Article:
'It's true we are very close,' Mr Slinkton said very seriously. 'We are alone, you know — since Margaret died.' Miss Niner looked sad at her uncle's words. The memory of her sister was clearly still very painful to her. Suddenly she sat down near a rock on the beach. She was pale.

Mr Slinkton walked away from us. He, too, seemed very upset by his memories.

Miss Niner began to tell me about her uncle. She said he was a very good, kind man. She told me that she knew she was going to die soon. She was worried about what would happen to her uncle when she died. I saw the hand-carriage coining back towards us along the sand as she was talking. Suddenly I interrupted her.

'Miss Niner.' I said urgently, 'I have something to tell you. You are in great danger! You must come with me and talk to that man in the hand-carriage. Your life depends on it!'

Miss Niner was very shocked by my words. I walked with her to the hand-carriage before she had time to object.

I did not stay there with her for more than two minutes. Within five minutes I saw her walking up the beach with a grey-haired man. He had a slight limp. I knew that she was safe with that man.

I went back to the rock and sat down. Mr Slinkton came back soon afterwards. He was surprised that his niece had gone. We talked for a few minutes. He told me that Miss Niner was very ill and he looked sad while he told me. I replied politely to everything he said, but I was holding a weapon in my pocket as we walked along together.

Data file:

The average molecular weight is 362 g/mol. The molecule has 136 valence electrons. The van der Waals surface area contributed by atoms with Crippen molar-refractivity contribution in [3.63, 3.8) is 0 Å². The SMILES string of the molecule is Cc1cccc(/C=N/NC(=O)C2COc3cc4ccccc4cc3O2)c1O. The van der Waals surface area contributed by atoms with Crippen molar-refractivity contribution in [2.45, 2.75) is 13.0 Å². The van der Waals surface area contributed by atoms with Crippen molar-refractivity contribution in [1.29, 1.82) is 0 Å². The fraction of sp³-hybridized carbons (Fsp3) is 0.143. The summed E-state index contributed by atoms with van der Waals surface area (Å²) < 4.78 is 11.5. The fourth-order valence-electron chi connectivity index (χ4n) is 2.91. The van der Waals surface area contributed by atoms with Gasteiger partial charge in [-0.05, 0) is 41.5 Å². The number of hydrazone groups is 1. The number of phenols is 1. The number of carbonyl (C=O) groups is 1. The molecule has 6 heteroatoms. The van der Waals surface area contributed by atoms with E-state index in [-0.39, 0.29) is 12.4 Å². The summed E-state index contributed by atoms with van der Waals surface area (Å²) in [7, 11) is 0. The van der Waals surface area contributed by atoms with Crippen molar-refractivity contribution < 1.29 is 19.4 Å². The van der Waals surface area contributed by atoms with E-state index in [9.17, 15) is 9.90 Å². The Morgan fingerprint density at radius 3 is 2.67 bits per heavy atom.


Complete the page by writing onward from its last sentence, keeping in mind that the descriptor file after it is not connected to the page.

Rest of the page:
'Mr Sampson, may I ask you something?' he suddenly enquired. 'What is the news of that poor man Meltham? Is he dead yet?'

'No,' I told him, 'he's not dead yet. But he won't live long, I'm afraid.'

'What a sad place the world is!' Mr Slinkton sighed quietly.


It was November before I saw Mr Slinkton again, this time in London. I had a very important appointment at Middle Temple. I arrived at the Temple and went up some stairs. There were two doors at the top of the stairs. The name BECKWITH was painted on one door. The name SLINKTON was painted on the other.

I went in the door marked Beckwith. The room was dirty and there were empty bottles everywhere. A young man got up when I entered. He walked very unsteadily and he seemed drunk.

'Slinkton's not in yet,' he said loudly. 'I'll call him.'

He went into the corridor and began to shout loudly.

'Hey! Julius! Come in here and have a drink!' he called.

Mr Slinkton came into the room. He was very surprised to see me.

'Julius, this is Mr Sampson!' Beckwith introduced us.

'Boil the brandy, Julius!' he said.

He gave Mr Slinkton a filthy saucepan. 'Come on, boil the brandy the way you usually do!'

Mr Slinkton was embarrassed at my presence in the room, I could see.

'How is your niece, Mr Slinkton?' I asked him quietly.

'I am sorry to say my niece has left me,' he replied. 'She went away without a word of explanation.'

Beckwith held out the saucepan once more.

'Boil the brandy, Julius,' he repeated. 'Give me what you always give me for breakfast, lunch and dinner. Boil the brandy, I tell you!'

Now Mr Slinkton looked even more embarrassed. This was not a pleasant situation for him. He thought for a moment and then he spoke to me.

'You're a man of the world, Mr Sampson,' he began. 'I'll tell you the truth.'

'No, Mr Slinkton,' I said firmly. 'You'll never tell the truth. I know all about you.'

'You want to save your insurance company some money,' he said calmly. 'You will try to argue that I was responsible for Beckwith's condition — and for his eventual death. But you won't be able to prove that, you know. You won't be able to prove anything!'